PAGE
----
Paul Smith’s College not closing, but acquisition is in limbo

Enrollment still declining, college cutting staff through attrition

Paul Smith's College sits on the shore of Lower St. Regis Lake. (Photo provided by Paul Smith's College)

PAUL SMITHS — With commencement coming on Sunday, it’s been a whirlwind week for Paul Smith’s College.

The college’s attempted acquisition by the educational non-profit Fedcap has seen a setback as its accreditors request more information on the unprecedented affiliation. An email from the college’s president revealed that the college is considering laying off faculty down the line, in programs with low enrollment. The college is projecting yet another fall semester of low enrollment, continuing a downward trend that’s been going on for years and has contributed to a growing financial deficit. And a report that the college was forming a “closing plan” created a stir, but PSC interim President Dan Kelting called it “erroneous.”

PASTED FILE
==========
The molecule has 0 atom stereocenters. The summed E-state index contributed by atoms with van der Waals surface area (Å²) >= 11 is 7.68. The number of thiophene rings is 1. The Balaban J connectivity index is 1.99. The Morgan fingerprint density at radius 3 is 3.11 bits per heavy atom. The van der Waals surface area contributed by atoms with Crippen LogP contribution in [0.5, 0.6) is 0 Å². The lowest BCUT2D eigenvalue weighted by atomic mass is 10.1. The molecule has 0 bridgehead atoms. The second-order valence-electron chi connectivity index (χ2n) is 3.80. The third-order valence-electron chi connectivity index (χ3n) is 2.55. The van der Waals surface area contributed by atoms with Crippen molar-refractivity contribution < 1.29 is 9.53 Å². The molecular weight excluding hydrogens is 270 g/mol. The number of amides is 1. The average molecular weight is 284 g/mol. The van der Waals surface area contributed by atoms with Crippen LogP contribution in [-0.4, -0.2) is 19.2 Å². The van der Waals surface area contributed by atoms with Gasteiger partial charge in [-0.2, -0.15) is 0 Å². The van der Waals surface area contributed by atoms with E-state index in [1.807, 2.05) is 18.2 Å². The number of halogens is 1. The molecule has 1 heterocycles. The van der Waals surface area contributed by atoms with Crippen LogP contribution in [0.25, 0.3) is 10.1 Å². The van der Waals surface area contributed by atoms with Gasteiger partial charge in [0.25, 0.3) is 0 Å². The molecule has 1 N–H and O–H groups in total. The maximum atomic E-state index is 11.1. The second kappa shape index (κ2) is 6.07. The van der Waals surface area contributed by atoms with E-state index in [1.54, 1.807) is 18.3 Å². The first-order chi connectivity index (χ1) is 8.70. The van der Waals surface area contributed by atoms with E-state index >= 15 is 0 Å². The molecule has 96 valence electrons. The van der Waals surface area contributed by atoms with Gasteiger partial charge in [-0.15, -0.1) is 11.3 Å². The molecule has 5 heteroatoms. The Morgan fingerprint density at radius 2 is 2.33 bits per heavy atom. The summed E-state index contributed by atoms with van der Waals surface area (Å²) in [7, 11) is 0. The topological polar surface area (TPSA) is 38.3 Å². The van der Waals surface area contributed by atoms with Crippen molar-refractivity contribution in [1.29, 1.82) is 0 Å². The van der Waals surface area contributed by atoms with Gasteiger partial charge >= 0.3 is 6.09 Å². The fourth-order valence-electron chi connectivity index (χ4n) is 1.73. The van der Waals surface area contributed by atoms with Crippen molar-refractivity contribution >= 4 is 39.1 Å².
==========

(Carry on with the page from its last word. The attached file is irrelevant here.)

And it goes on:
Faculty members declined to speak to the Enterprise directly this week, citing a “relatively new policy” that forbids them from speaking to reporters outside of their own scholarship topics.

College is not closing

An article in the Adirondack Explorer, published Monday night and since updated, reported that the college is forming what’s called a “teach-out plan” for students to be relocated to another university if PSC ends programs, referring to the plan as a “closure plan.”

Kelting said the college is not closing, has no plans to, and that this plan is “merely a precaution” required in response to a cyberattack on the campus last year.

Kelting called the story “erroneous” in a statement to the college community.

“Let me be clear, Paul Smith’s College has no plans to close,” he wrote.

The Explorer declined to comment on Kelting’s statement.